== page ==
20th century women

review by dara mcwade

It's 1979 in Santa Barbara; Punk is dying, the president is declaring a national crisis of confidence and gender is in flux. This is the environment that director Mike Mills has decided to set his second major feature, and just like 2010's Beginners, it is a deeply personal and autobiographical tale of memory and family, and how the people around us shape who we become.

While Beginners focused on Mills' relationship with his long-closeted father, who became ill shortly after coming out, 20th Century Women turns the clock back 3 decades to paint a picture of his youth, his mother and the other women of his life. While the film may be a fictionalised account of his youth, Mills has created a rich tapestry of characters that feel real, because they are based on real people. Mills has described his own mother as being a Humphrey Bogart type, and watching the film, you can see what he means. Annete Bening is fantastic as Dorothea, a character based on Mills' mother, a multi-faceted and good-humoured woman struggling both with her son getting older, and her own lost place in life. She tells her son that "wondering if you're happy if the fastest way to become depressed", but it's clear that it's a question she's been content to ignore for most of her life. Bening steals the show, her Golden Globe-nominated performance giving the film much of its witty but soft energy.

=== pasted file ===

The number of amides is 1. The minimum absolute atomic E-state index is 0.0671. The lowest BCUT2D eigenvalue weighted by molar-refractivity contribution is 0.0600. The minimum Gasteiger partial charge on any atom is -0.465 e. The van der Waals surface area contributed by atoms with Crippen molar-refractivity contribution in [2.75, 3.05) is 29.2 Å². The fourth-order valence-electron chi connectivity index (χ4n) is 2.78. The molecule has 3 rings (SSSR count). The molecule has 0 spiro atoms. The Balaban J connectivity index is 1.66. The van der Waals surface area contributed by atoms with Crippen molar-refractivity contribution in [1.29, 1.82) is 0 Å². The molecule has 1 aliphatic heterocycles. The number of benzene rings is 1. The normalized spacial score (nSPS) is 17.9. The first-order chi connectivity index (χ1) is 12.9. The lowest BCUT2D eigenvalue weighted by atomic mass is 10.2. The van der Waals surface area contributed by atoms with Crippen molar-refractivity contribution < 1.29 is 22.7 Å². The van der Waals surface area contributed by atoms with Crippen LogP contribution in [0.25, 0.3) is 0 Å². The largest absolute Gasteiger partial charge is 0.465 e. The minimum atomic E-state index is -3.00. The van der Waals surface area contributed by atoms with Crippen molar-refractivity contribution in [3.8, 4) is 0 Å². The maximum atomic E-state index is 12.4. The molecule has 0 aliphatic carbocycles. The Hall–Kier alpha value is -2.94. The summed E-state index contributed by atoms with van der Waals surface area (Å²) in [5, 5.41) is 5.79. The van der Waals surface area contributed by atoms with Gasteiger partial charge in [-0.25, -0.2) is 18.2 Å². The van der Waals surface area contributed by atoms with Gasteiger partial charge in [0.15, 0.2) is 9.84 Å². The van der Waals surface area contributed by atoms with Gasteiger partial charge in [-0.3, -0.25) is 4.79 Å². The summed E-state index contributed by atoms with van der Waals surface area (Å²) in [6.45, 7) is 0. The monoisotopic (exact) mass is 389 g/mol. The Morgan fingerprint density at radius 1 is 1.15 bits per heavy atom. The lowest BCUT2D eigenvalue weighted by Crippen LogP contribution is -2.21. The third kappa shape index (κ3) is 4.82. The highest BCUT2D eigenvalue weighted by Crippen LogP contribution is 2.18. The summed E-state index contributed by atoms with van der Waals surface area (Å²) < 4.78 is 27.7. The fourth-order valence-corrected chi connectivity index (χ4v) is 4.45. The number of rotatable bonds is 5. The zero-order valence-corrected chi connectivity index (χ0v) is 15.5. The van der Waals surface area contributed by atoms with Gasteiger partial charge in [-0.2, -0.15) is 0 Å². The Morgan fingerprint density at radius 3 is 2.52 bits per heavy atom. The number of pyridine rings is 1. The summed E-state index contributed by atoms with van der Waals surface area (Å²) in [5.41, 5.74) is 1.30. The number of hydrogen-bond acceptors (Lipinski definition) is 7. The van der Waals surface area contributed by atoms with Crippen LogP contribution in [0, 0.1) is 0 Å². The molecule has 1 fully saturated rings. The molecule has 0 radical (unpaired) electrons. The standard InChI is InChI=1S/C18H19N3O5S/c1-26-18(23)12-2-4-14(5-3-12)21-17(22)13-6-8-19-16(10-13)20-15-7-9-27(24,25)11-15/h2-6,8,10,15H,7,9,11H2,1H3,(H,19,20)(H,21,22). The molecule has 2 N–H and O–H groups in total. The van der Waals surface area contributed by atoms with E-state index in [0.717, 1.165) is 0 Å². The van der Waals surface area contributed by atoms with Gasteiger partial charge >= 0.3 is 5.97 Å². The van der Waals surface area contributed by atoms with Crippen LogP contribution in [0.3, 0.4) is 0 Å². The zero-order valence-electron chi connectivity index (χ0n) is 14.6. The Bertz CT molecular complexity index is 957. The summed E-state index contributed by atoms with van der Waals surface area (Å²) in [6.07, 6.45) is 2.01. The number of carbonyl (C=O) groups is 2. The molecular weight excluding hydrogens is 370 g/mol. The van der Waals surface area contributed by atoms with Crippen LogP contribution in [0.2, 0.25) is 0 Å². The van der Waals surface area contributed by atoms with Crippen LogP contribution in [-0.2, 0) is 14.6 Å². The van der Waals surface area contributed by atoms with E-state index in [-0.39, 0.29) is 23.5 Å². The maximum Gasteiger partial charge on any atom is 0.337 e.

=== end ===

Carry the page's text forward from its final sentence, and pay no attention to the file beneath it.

The plot hook, in as far as there is a plot hook in this often meandering journey through character histories and moments, is Dorothea gathering the women in her son Jamie's (Lucas Jade Zumann) life to create a parenting team. Jamie's older best friend and the object of affections Julie (Elle Fanning) asks early on if you need a man to raise a man. While Julie and late 20's boarder Abbie (Greta Gerwig) may take a more sensitive and mature groove than most 14 year old boys get, his education process including lessons on heavy feminist literature and clitoral stimulation, the film argues that some of the best men are raised by women.

While Lucas Jade Zumann delivers an admirable performance in his break-out role, this film really belongs to the women who raise him... and Billy Crudup. Crudup plays the house's other boarder, William, a mechanic with a strong moustache and a lover's soul. Crudup plays the role with deep sincerity and emotional honesty. He's a man with an unexpected past and a soft way of smiling.  Gerwig performs the role she is born to play, a red-haired punk who has been sent spiralling out of her dreams of artistic freedom by the cold hand of fate. The character is both a gentle carer and someone ready to rage against the machine or its closest equivalent, and Gerwig makes both sides of her personality feel integral and believable. Elle Fanning stuns as Julie, playing the often-opaque character with enough vulnerability and sensitivity to believe her emotional turmoil.

The film looks like a dream, literally, with soft images and a pastel colour scheme, all soft whites and primary colours. This relaxed style fits the relaxed structure, which often breaks into character backstories narrated by Jamie or Dorothea, and delivers information at a leisurely pace. It's unclear how exactly Julie, Abbie and William fit into Jamie's life until a half hour into the film, but you're not left questioning where they stand with each other. The mystery isn't what is important, but rather how they influence each other as people. Like Beginners, Mills’ non-linear narrative allows the film to explore what exactly these characters mean to each other.

With 20th Century Women Mike Mills has delivered another dreamy-looking glimpse into his past, an equally poignant and hilarious drama that wears it's sincerity on its sleeve. If you have to watch one "unconventional family drama" this year, let this be it.